In a move that might be a timely boost to its ability to compete head-on with Yahoo and MSN and others as a one-stop portal, America Online has said it bought online data storage and backup firm Xdrive for an undisclosed sum.
AOL said that with privately held Xdrive on board, it would be able to boost its ability to offer free and paid storage to users of its AOL.com portal and its original online service to store e-mail messages, digital photographs and other information.
Six-year-old Xdrive will also continue to operate as an independent subsidiary of AOL and keep its home in Santa Monica, Calif., while all 34 employees become part of AOL’s West Coast-based Digital Services unit. Xdrive will continue to offer its online backup storage services directly to customers, offering 5 gigabytes of storage for US$9.95 per month.
“The digitization of consumer home media is skyrocketing, with consumers and AOL members increasingly looking for easier ways to protect and manage a wide variety of important data files and digital media assets,” Gio Hunt, senior vice president of New Business Ventures for AOL Digital Services, said. “Xdrive will further enhance AOL’s consumer storage offerings to deliver a more safe and secure digital lifestyle for our members.”
Portals and would-be portals such as Google have increasingly begun to offer free storage for a variety of media that consumers might want to keep online. The battle began with an escalation of e-mail storage capacity, with Google making headlines with its 1 GB offering that has since been matched by most of its rivals.
The same trend has extended into the photo area, with portals and digital photo sites offering consumers free space to store their images.
Analysts say AOL was likely drawn to Xdrive because it already has an extensive feature-laden online storage offering developed. That includes a security and privacy system that has helped Xdrive’s services win numerous awards in recent years.
Online storage expansion has been driven by the sharply lower cost and smaller size of computer storage media, which enables companies to create and maintain large server farms with billions of bytes of data for relatively little cost.
And with Yahoo, Google and others offering free storage, having similar features on its menu of services is seen as essential for AOL if it hopes to compete effectively with its rivals for user eyeballs, Forrester Research analyst Charlene Li said.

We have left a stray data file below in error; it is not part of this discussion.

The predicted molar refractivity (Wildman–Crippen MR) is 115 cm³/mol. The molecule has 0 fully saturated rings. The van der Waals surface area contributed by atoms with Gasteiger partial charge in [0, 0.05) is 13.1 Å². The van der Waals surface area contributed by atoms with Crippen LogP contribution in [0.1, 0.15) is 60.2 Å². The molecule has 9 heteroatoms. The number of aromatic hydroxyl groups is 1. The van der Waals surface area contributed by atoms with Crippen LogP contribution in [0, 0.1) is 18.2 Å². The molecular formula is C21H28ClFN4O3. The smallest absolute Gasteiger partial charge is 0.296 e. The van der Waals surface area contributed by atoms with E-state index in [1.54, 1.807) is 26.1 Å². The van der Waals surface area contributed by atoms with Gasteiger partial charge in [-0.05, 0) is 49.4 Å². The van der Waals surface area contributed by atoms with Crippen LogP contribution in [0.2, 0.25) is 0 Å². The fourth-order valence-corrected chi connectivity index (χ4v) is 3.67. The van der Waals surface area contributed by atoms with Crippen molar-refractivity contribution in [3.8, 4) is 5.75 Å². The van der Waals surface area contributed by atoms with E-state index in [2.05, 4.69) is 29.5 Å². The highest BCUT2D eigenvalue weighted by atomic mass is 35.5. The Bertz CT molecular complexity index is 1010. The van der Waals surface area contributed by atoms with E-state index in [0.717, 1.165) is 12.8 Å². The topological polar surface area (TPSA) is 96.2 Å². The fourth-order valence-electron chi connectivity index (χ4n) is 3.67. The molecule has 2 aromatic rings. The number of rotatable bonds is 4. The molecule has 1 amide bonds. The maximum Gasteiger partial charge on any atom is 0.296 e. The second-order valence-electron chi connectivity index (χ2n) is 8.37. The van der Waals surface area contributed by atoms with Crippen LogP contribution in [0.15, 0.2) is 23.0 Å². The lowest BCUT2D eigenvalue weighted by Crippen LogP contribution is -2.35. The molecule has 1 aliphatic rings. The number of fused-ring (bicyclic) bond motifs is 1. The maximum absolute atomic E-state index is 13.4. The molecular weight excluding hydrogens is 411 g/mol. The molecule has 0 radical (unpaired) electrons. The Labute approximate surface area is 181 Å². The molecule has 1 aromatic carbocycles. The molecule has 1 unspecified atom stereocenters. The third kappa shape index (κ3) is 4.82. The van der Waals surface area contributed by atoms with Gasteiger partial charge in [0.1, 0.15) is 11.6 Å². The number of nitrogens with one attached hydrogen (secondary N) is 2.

“Portals know that the more a user stores with them, the less likely they will be to leave,” Li said. While the limited portability of Web e-mail has been a loyalty-builder in the past, portals know that if digital photographs and even other media, such as music or home-made digital movies, are added to the mix, users will be that much more likely to stick with a portal for the long haul. “Right now, it’s all about building loyalty, and storage is a great way to do that.”
The timing of the acquisition, the first this year for AOL, was seen as key. AOL is about to begin a massive, $50 million marketing blitz to support its re-invented Web site, AOL.com, which moved the company away from being a walled-off network for subscribers and toward being an open Web portal, one that now ranks third behind Yahoo and MSN.
Li said AOL is positioned to capture Web users’ attention, with its AIM Mail a strong entry into the Web mail fray because of its integration with the hugely popular AOL Instant Messenger and new features such as free AOL Blogs drawing younger users. AOL also has a deep well of content from parent company Time Warner that it can leverage to draw users to the AOL site.
Whether AOL can make the existing Xdrive business profitable long term is another question, however, and most analysts believe the company faces an uphill battle there. For one thing, the services that Xdrive provides are now available from a range of other vendors, from portals to Web domain registrars and many others.
Many of the home-based businesses and on-the-go consumers who Xdrive originally appealed to have now found the cost of having their own backup systems more cost-effective. Xdrive has tried to counter that trend with new offerings, including a recently launched service that enables users of Palm and Sony hand-helds and smartphones to use the Xdrive site to store and deliver digital music.
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